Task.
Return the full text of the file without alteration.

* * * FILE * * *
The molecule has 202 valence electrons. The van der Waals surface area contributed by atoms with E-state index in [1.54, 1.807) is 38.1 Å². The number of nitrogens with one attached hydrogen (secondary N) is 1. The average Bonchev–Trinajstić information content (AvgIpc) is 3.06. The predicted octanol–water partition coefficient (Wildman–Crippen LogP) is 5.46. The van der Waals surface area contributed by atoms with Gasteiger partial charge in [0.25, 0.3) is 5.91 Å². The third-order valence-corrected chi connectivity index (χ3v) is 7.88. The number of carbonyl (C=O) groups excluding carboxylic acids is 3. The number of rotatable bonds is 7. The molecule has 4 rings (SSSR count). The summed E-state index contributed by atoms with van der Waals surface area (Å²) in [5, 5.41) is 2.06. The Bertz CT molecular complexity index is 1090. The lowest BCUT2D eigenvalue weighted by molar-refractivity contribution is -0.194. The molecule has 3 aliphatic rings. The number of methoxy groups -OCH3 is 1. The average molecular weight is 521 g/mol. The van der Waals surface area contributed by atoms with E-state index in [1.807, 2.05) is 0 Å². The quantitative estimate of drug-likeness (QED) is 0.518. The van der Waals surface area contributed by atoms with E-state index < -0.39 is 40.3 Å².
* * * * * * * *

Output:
The molecule has 202 valence electrons. The van der Waals surface area contributed by atoms with E-state index in [1.54, 1.807) is 38.1 Å². The number of nitrogens with one attached hydrogen (secondary N) is 1. The average Bonchev–Trinajstić information content (AvgIpc) is 3.06. The predicted octanol–water partition coefficient (Wildman–Crippen LogP) is 5.46. The van der Waals surface area contributed by atoms with Gasteiger partial charge in [0.25, 0.3) is 5.91 Å². The third-order valence-corrected chi connectivity index (χ3v) is 7.88. The number of carbonyl (C=O) groups excluding carboxylic acids is 3. The number of rotatable bonds is 7. The molecule has 4 rings (SSSR count). The summed E-state index contributed by atoms with van der Waals surface area (Å²) in [5, 5.41) is 2.06. The Bertz CT molecular complexity index is 1090. The lowest BCUT2D eigenvalue weighted by molar-refractivity contribution is -0.194. The molecule has 3 aliphatic rings. The number of methoxy groups -OCH3 is 1. The average molecular weight is 521 g/mol. The van der Waals surface area contributed by atoms with E-state index in [1.807, 2.05) is 0 Å². The quantitative estimate of drug-likeness (QED) is 0.518. The van der Waals surface area contributed by atoms with E-state index < -0.39 is 40.3 Å².